One day late last month, Roger Desmarais of Argilla Road walked into the central fire station and handed the chief an envelope.
“I hope this is enough to buy an ambulance,” he said.
It almost was.
Fire Chief Mike Mansfield opened the envelope and found a check for $125,000 made out to Andover Fire and Rescue.
The 911 call
On Sept. 27, a 911 call came in to the station from a resident of Argilla Road who was experiencing the symptoms of a heart attack.
Desmarais, a 67-year-old diabetic who had suffered a heart attack 20 years ago, said he thought at first he was having a diabetic reaction.
“They were the same symptoms,” said Desmarais, whose wife, Mary, was out of the house at the time, leaving him alone.
When firefighters arrived — four minutes after the 911 call came in — they found Desmarais “feeling sweaty (with) chest discomfort,” according to Mansfield, who recounted the call at last week’s Board of Selectmen’s meeting.
“The ambulance crew began an assessment when the patient went unconscious,” Mansfield said. He regained consciousness and asked about his wife, whom he hadn’t spoken with in some time.
The patient was placed on oxygen and the medical assessment continued until the Lawrence General Hospital medics arrived on scene and took over patient care.
At LGH, Mansfield said, “Desmarais went into full cardiac arrest where he was successfully revived and then transferred to Lahey Burlington, where he laid in a coma for five days.”
Last Monday night, Desmarais, who has since made a full recovery, stood at the podium during the selectmen’s meeting and thanked those who saved his life.
The town “should be proud of the Fire Department and the police for the job they do for our citizens. And Lawrence General Hospital is one helluva facility. They really did an excellent job,” said a grateful Desmarais, who was accompanied at the podium by Mansfield, the EMTs who responded to his 911 call and his wife.
He added, “The skill and the response time were unbelievable, between the Andover Fire Department, Lawrence General Hospital and Lahey — it was all done in less than three hours.”
It was that response and treatment that led Desmarais, who owns a medical device company, to make the sizable donation.
Mansfield praised the EMTs — Michael Oteri and Brian Flanagan — for their response, while thanking Desmarais and his wife for their contribution “so that we may be able to pursue the advancement of emergency medical response to the entire community in the future.”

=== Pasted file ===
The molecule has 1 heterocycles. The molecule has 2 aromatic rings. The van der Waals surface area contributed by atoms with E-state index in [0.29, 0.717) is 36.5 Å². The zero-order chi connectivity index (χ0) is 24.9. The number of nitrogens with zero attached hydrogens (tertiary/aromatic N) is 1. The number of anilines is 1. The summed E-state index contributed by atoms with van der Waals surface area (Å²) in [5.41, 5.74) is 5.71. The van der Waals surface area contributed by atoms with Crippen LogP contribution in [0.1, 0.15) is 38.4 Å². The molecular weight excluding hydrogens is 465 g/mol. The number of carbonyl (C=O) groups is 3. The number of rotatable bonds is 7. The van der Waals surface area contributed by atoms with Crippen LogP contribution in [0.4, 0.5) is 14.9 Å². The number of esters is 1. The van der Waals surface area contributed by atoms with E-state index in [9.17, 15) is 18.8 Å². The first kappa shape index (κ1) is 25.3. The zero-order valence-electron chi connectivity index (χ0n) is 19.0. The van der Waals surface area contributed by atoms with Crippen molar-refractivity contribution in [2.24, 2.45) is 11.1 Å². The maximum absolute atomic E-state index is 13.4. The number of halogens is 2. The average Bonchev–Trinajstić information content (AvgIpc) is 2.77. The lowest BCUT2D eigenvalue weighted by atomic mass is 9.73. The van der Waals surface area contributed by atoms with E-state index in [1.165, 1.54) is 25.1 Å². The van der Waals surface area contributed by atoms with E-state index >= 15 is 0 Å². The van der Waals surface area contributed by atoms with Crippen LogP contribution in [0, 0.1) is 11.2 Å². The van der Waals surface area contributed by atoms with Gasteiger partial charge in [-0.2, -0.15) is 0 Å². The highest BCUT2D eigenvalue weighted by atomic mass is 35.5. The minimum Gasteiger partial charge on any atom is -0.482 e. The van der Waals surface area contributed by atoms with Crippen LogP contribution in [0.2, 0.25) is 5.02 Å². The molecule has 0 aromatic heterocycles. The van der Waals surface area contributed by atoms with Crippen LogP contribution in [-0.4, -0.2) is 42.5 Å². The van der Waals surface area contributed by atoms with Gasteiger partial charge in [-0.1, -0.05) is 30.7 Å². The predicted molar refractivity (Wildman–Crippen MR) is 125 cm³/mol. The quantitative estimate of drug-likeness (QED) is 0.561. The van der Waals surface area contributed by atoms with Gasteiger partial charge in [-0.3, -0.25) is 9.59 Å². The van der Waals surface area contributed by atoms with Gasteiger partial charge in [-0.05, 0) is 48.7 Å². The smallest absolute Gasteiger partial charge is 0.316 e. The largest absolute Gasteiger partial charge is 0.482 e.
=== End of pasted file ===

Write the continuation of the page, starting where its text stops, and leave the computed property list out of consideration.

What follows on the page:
Selectman Brian Major, who had a heart attack two years ago and went through a similar medical emergency, got a little choked up during the presentation.
“This hits home,” he said, adding, quietly, “Thank you.”
Later, he told Desmarais that they shared a “kinship, thanks to these folks. Your comments about Lawrence General Hospital were right on. We are so blessed to have a first-response team that’s incredible and such a phenomenal (hospital) facility right next door in the Merrimack Valley.”
In the hall outside the selectmen’s meeting room, Desmarais said the speed and skill of the medical response left him with no serious heart damage.
He noted that he now has three heart stents — one from a previous heart attack and two more from the more recent one. He said he walks 30 minutes a day and feels great.
“They say there’s nothing wrong with me now,” he said. “There’s no heart damage.”
The check, he said, was his way of giving back to the town.
“I wanted to do something for them that was important,” he said, adding that the money has no strings attached. “It’s up to the chief’s discretion on how to spend it. Hopefully it will be used to save other people.”
Mansfield presented Desmarais with a clock and plaque as a token of appreciation for his contribution and thanked him and his wife for their generosity. He said the money would be placed in a gift account and may be used to buy an auto-pulse machine, which can be hooked up to a patient to provide chest compressions.
“It will be used to provide even better pre-hospital medical care,” Mansfield said.